Front Matter The Beginning of the U.S Franklin's Return Troubles After the War The Constitution The First President Washington's Troubles A Wonderful Invention Death of Washington The U.S. Buys Land War With African Pirates Death of Somers The First Steamboat The Gerrymander The War of 1812 "Don't Give Up the Ship" The Star-Spangled Banner Clinton's "Big Ditch" More Land Bought Jackson Stories Jackson's Presidency New Inventions Whitman's Ride The Mormons The First Telegraph The Mexican War The Slavery Quarrel Daniel Webster's Youth Webster's Speeches Early Times in California Discovery of El Dorado Rush to California The Underground Railroad The First World's Fair John Brown's Raid Lincoln's Youth The First Shot The Call to Arms The President's Decision Admiral Farragut The Monitor and Merrimac The Penninsular Campaign Barbara Frietchie Lincoln's Vow The Battle of Gettysburg The Taking of Vicksburg Riots, Raids, and Battles The Burning of Atlanta The March to the Sea Sheridan's Ride The Doings of the Fleet Lee's Surrender Decoration Day Lincoln Stories Lincoln's Rebukes A President's Son A Noble Southerner Hard Times in the South The Atlantic Cable Best Way to Settle Quarrels Our One Hundredth Birthday Gold for Greenbacks A Clever Engineer Death of Garfield The Celebration at Yorktown The Great Statue A Terrible Flood Lynch Law The Great White City The Explosion of the Maine The Battle of Manila Hobson's Brave Deed Surrender of Santiago The Hawaiian Islands The Annexation of Hawaii The Philippine War Assassination of McKinley The Panama Canal Roosevelt's Administration Two Presidents German Views The World War Since the World War

Story of the Great Republic - Helene Guerber

Death of Washington

Washington served two terms, and although people were very anxious to elect him a third time, he refused so positively to serve again that they had to let him withdraw. The two parties which had arisen in our country both wanted the presidency, but John Adams, of the Federalist party, succeeded Washington, for he had three votes more than Thomas Jefferson, his Vice President, who was favored by the Republican party.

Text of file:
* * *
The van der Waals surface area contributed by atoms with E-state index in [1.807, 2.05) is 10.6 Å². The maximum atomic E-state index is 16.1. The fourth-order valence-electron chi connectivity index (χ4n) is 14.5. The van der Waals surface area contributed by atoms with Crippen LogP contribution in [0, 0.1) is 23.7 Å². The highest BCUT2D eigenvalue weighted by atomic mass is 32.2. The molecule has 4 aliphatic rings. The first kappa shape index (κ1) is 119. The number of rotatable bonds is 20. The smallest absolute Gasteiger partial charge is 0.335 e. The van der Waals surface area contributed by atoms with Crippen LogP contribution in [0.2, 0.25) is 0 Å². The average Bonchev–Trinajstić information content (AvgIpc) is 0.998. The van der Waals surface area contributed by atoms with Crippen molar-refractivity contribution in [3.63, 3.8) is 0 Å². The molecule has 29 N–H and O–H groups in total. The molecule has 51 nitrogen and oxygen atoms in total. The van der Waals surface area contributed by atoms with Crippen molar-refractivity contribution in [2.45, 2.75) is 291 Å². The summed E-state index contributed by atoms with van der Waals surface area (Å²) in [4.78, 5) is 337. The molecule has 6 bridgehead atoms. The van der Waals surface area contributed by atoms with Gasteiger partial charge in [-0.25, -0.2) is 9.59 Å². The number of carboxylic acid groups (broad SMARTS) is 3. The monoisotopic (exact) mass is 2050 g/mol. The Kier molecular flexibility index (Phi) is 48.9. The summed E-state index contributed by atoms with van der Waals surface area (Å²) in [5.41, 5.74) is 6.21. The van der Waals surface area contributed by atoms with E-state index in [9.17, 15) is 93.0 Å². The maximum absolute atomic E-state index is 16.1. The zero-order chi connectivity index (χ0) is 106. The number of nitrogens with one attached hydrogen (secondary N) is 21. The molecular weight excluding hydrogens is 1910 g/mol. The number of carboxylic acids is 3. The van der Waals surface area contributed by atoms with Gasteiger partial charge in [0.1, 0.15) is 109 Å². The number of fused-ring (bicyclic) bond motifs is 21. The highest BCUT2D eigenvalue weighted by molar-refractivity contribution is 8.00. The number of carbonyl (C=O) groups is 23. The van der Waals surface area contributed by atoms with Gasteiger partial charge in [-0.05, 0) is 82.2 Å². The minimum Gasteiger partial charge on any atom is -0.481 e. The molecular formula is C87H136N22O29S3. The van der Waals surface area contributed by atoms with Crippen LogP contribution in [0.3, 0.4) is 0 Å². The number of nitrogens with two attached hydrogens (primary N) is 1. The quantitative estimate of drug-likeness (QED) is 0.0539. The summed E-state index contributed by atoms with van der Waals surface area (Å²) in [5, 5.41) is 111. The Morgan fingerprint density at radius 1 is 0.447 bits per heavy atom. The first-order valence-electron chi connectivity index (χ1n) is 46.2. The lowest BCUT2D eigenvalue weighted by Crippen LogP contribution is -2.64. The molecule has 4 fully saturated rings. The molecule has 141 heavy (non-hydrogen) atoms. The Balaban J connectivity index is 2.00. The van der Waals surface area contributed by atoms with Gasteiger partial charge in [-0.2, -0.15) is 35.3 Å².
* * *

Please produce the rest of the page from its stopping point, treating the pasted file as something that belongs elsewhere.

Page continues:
It was during Adams's rule that the government officers left Philadelphia and went to settle in their new quarters at Washington. We are told that both Capitol and White House then stood in a sort of wilderness. Besides, there were so few visitors, and life was so simple, that the lights in the White House were always out before ten, and that Mrs. Adams used what is now the famous East Room to dry clothes in whenever it rained.

The people in favor of helping France had wished for some time to drag the United States into war with Great Britain, so Congress now passed two laws to prevent anything of that sort. These laws were called the Alien and Sedition acts. The first said that the President might send any foreigner, or alien, out of the country, if he thought the man was trying to harm it, and that a stranger could become an American citizen only after living in the United States nine years. The Sedition Act decreed that if any newspaper editor or other man publicly spoke ill of Congress or President, he should be fined or imprisoned. This law roused the anger of the people, for they said that as all Americans were free and equal, they had a right to say whatever they pleased.

White House East Room


Still, in spite of objections, both laws were passed, for just then trouble with France was worse than ever. In fact, the French were so angry with the United States for not helping them, that they captured more than a hundred American vessels, refused to show due respect to our flag, and said that they would not receive our envoys unless they were paid a large sum of money as a bribe.

The American envoys were too good patriots, and too noble men, to listen to such talk. It is said that one of them, Charles C. Pinckney, proudly answered that his country would give "millions for defense, but not one cent for tribute." When John Adams, the "Colossus of Independence," heard of this answer he declared that Pinckney was right, and, to show the people how unjustly the French were acting, he published the letters Pinckney had received. They were called the Smallcaps ("\"x.y.z.")?> Letters," for the writers, being too ashamed to use their own names, had signed them by those initials.

Although the Americans knew they were not strong enough to fight France then, they nevertheless echoed Pinckney's answer, for they felt ready to give every cent they had to uphold the nation's honor. As it now seemed as if the United States would soon be engaged in war, Congress asked Washington to resume his old place as general in chief. However anxious to rest, Washington could not refuse, but he begged permission to choose the generals he wished to help him, and to remain quietly at home until actual war began. Still, although he staid at Mount Vernon, Washington was now very active in getting ready, for he well knew and wisely said that "to be prepared for war is one of the most effectual means of preserving peace."